The Lynch School of Education's very own Professor Dennis Shirley has been actively championing the rights of refugee children in regards to education. Working with the Jesuit Refugee Service, Shirley hopes to assist in expanding the number of children the organization educates to 220,000 by 2020.
In certain regions that have experienced heightened war and economic strife in the past two years, there are an estimated 37 million children who do not have access to education. As the world responds to the current global refugee crisis, the lack of an access to education proves to be one of the most onerous challenges.
The 37 million uneducated children are among 65 million total displaced children between the ages of 3 and 15, according to the Overseas Development Institute. Nations and a global network of non-governmental organizations are trying to provide educational opportunities in order to combat the rising numbers of displaced, uneducated children.
“It is grim to look at the plight of these millions of refugee children,” said Shirley in response to Boston College’s News & Public Affairs writer, Ed Hayward. “The fundamental question is what can be done for these young people so they do not become—really through no fault of their own—the world’s most abandoned and forgotten students.”
The Jesuit Refugee Service has launched the Global Education Initiative as part of its Mercy in Motion campaign. In hopes of providing an additional 100,000 refugee children with a curriculum that can work across cultures and languages, as well as training for the citizen-teachers who will lead classes, the JRS has set a goal to raise $35 million.
The JRS has appointed Shirley to an international advisory board of veteran field staff, administrators, and education experts that will work in the areas of refugee education and services. Since his position was established, Shirley has traveled to Italy to meet with the group, which is led by Rev. Joaquin Martinez, S.J., JRS’s international education coordinator, who is based in Rome.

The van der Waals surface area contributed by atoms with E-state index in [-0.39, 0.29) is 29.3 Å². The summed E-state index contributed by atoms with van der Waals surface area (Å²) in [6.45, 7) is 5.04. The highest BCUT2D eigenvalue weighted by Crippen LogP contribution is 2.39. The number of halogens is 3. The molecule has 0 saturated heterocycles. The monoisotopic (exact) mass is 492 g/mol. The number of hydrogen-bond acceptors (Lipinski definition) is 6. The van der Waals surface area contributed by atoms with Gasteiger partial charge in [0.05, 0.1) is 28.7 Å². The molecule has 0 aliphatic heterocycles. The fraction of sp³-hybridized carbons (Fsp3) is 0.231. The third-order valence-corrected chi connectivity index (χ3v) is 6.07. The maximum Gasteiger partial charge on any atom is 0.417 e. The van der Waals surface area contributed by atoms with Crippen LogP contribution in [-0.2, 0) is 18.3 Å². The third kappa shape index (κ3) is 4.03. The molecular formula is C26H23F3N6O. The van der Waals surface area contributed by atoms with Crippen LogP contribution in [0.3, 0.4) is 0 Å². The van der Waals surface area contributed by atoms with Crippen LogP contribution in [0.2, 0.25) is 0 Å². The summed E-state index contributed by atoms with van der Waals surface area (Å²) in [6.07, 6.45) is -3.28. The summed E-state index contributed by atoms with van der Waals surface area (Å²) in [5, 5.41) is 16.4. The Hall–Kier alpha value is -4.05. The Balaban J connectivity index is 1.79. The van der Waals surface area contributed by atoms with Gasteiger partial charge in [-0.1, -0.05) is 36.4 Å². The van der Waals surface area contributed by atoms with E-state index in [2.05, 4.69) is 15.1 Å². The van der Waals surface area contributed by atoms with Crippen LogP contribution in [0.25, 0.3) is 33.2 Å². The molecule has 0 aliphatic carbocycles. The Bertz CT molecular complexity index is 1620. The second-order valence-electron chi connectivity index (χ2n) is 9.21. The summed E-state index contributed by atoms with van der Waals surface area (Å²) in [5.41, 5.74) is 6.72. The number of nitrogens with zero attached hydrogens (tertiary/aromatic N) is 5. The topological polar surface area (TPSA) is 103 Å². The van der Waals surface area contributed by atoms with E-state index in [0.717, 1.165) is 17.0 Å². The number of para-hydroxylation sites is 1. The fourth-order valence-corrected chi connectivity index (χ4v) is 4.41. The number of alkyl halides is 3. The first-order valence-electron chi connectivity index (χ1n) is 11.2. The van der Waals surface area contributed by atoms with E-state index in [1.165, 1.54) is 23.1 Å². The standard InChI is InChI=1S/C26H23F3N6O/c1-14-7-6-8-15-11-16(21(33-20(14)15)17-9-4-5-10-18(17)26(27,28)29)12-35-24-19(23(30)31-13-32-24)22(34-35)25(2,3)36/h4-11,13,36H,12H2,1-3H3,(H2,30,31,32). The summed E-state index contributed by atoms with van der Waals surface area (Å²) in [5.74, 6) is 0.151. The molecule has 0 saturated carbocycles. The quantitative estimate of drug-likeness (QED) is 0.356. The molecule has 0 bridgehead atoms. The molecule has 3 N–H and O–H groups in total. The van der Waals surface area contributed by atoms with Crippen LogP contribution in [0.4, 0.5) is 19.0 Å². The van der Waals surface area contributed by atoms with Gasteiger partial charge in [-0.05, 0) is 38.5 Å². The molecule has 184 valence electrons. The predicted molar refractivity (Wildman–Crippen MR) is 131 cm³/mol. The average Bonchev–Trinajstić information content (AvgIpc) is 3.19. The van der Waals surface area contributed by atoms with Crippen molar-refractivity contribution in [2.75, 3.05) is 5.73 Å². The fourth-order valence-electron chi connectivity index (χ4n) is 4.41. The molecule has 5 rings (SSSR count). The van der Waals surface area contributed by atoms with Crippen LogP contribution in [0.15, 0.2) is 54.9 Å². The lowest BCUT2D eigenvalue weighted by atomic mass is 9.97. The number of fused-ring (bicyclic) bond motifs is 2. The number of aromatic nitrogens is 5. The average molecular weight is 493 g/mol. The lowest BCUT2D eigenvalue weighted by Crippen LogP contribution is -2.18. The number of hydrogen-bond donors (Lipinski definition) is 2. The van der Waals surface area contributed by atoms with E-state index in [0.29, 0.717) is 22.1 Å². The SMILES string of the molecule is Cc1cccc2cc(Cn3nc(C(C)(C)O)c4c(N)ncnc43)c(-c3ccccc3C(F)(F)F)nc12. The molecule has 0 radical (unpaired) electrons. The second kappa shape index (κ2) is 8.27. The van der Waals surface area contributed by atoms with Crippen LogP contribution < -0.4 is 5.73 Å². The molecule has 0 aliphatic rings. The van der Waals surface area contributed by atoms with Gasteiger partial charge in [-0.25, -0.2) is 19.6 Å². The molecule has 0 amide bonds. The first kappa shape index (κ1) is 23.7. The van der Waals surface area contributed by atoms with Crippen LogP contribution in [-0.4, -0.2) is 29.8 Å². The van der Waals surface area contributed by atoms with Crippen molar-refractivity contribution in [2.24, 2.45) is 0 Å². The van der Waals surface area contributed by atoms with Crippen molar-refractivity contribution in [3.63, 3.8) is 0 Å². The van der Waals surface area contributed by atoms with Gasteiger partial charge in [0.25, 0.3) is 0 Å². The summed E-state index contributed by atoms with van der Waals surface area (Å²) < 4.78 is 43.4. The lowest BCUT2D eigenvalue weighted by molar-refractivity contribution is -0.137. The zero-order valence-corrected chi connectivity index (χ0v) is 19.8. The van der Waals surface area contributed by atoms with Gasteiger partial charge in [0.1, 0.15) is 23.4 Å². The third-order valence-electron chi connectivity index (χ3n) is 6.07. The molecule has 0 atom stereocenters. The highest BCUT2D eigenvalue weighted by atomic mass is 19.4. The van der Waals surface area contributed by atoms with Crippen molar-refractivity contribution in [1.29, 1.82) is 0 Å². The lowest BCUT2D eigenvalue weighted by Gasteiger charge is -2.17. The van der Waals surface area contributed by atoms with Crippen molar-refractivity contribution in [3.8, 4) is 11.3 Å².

Shirley spoke to Hayward and laid out further details regarding his position and his vision for moving forward. “In terms of teacher education, the idea is to put together teacher education materials that could be used by a refugee with an eighth grade education who is teaching children who are most likely illiterate,” said Shirley. “These materials need to serve teachers in camps or the cities where refugees settle.”
In hopes of providing JRS field staff with a program they can begin to test and eventually establish as a pilot program, the panel will be working feverishly throughout the summer. Integration of the training program is on track to occur within three years.
Shirley has worked in teacher education for 38 years, through which he has researched educational systems throughout the U.S. and the world. He has also worked closely with teachers to help them improve their practical skills and conceptual knowledge.
“We are working with issues such as displacement, trauma, language loss, and malnutrition,” said Shirley. “There is not one second I’ve spent on this where I am not thoroughly engaged because it is so meaningful. It is far and away the most meaningful project I have ever done."